The Rottweiler is massive, which makes moving his tortured body impossible. He is also aggressive, apparently trained as an attack dog, so any attempt to get near him is met with low growls of warning.
Ed Migneco, D.V.M., looks down into the cage where the animal lies, and he sighs.
"He's in a lot of pain," the vet says.
The dog was found on the street earlier in the week with four broken legs, a cut throat and sliced ears. He was brought here, to the building of a local animal-rescue operation, where he spent the last 24 hours hunched forward on his shoulders in an attempt to take weight off his broken back. Every move the Rottweiler makes, though, even his terrified glances up at the vet, cause him to scream in pain.
It is late afternoon, and this is Migneco's last task of the day. His wife, Mary, and their three daughters expected him home for dinner, but if he gets enough sedative and painkiller into the Rottweiler, he can transport the dog to his clinic, City Animal Hospital, where the damage can be better surveyed. Broken backs can be fixed, but this poor creature, with his hind end pushed up into the air and his head pressed against the floor, is in pretty bad shape.
"We'll have to get a muzzle on him," Migneco says, as the first trickle of sweat makes its way down the side of his face.
The dog has already bitten several people in the rescue group, so the vet folds a nylon lead into a small noose, slowly opens the cage door and, in a motion carefully choreographed to avoid the dog's violent reach, steps in. Immediately, the Rottweiler's head comes up, but a shot of pain sends it yelping back to the floor.
For the next 20 minutes, Migneco tries maneuvering the noose around the Rottweiler's muzzle, but the dog, despite his pain, thwarts each attempt. And with each small escape, Migneco increases his praise of the animal. "You're smart. You're a good dog. You're brave." Finally, with his sweat dripping down onto the Rottweiler's face, Migneco manages to slip the noose around the dog's nose. Gently, he pulls up, and it tightens. "Thatta boy."
The rest is easier. He's done this sort of thing countless times before on similar animals -- stray, scared, severely injured animals who made up a good portion of his practice over the years. Since taking over City Animal Hospital from Dr. Norbert Schmelzer in 1986, Migneco has made a point of treating those animals that a lot of other vets avoid when possible.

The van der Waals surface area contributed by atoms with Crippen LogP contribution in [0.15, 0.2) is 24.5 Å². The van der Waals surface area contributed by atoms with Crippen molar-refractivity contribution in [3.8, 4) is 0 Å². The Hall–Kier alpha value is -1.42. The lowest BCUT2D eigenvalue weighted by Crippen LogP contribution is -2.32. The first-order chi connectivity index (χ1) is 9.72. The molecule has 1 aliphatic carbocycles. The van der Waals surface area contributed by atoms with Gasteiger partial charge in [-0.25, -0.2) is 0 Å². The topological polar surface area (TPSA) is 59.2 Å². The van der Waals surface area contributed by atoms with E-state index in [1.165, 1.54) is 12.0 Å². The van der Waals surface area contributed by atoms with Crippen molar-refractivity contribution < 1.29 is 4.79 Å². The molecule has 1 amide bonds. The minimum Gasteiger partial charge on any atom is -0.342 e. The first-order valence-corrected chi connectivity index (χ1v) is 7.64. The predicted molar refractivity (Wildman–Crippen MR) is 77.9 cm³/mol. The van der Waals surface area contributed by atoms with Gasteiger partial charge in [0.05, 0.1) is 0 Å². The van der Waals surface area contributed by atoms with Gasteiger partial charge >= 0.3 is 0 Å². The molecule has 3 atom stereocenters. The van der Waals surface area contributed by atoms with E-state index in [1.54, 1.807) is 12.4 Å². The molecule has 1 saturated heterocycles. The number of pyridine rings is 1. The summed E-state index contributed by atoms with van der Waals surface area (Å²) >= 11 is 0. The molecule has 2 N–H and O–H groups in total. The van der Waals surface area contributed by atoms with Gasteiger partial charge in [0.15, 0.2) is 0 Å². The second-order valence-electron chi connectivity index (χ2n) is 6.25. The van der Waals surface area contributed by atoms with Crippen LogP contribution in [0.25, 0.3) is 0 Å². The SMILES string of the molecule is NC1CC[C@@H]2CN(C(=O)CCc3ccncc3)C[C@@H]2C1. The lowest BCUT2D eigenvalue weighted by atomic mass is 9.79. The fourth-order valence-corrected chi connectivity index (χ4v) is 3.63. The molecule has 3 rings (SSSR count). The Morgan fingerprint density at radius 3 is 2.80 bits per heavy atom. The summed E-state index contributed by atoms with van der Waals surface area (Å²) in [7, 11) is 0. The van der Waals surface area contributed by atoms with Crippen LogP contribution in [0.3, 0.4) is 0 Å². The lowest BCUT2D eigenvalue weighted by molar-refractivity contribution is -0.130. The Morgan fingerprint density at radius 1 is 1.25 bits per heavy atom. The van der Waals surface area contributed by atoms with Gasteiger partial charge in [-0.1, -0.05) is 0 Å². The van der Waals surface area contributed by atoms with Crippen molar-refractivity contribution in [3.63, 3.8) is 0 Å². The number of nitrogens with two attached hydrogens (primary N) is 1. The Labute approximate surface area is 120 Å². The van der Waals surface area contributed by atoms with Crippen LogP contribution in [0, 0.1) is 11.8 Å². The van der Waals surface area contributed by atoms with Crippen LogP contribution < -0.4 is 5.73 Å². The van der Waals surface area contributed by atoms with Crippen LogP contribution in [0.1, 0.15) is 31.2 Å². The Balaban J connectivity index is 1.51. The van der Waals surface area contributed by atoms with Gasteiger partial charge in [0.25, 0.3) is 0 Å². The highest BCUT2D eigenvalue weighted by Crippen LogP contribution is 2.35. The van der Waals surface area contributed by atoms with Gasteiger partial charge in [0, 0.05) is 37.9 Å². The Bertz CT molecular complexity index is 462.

Fran Vinnacombe, for instance, started trapping feral cats in St. Louis city years ago but couldn't find any local vets to spay or neuter them. "He deals with feral animals, whereas a lot of other vets won't," Vinnacombe says. "He's wonderful. He's my hero."
Others, such as Michael Mullen, founder of Pets Are Wonderful Support (PAWS), say they couldn't work their own wonders without Migneco's help. PAWS is an organization that provides, in part, vet care for the pets of people who have HIV or the AIDS virus. PAWS now handles about 300 pets, but 10 years ago, when the group was created and Mullen solicited vets for discounted care, Migneco came forward immediately.
"He's devoted so much of his time and energy, it's unbelievable," Mullen says. "He gives us heavy discounts, he donates two full days a year for free vaccinations, and he'll take animals in the middle of the night. He's just done everything he possibly can."
Migneco also offers discounted or free rates to other not-for-profit groups that help animals, including Pound Pals, Feline Friends and a duck-rescue operation.
"My business has been very good to me," Migneco explains, "and I need to give something back. I have a whole file of unpaid bills, but I'd rather give away the care and know I did something good."
Besides, he adds, he didn't go into veterinary care to get rich. It was just always something he knew he would do. The son of a high-school principal, Migneco helped take care of the mice, rats and snakes his father brought home from the school science lab during summer breaks. One day, when Migneco was a high-school student himself, he walked into the neighborhood vet clinic, owned by Norbert Schmelzer, and asked for a part-time job. After the teen explained to Dr. Schmelzer his dream of going to veterinary school one day, Schmelzer told him to start work on Saturday. From that point on, he never looked back.
All through the years Migneco attended the University of Missouri, Schmelzer promised to keep the clinic open until the vet student graduated. Even though he was well into his 70s, Schmelzer kept his promise. In 1986, after Migneco graduated, he bought City Animal Hospital.
From the beginning of his professional career, Migneco saw how desperately nonprofit groups needed help. "I just couldn't say no."
By far his biggest charity client these days is Stray Rescue of St. Louis, which has dropped off hundreds of dogs -- mangy, parasite-infected, starving strays -- at City Animal Hospital over the years.
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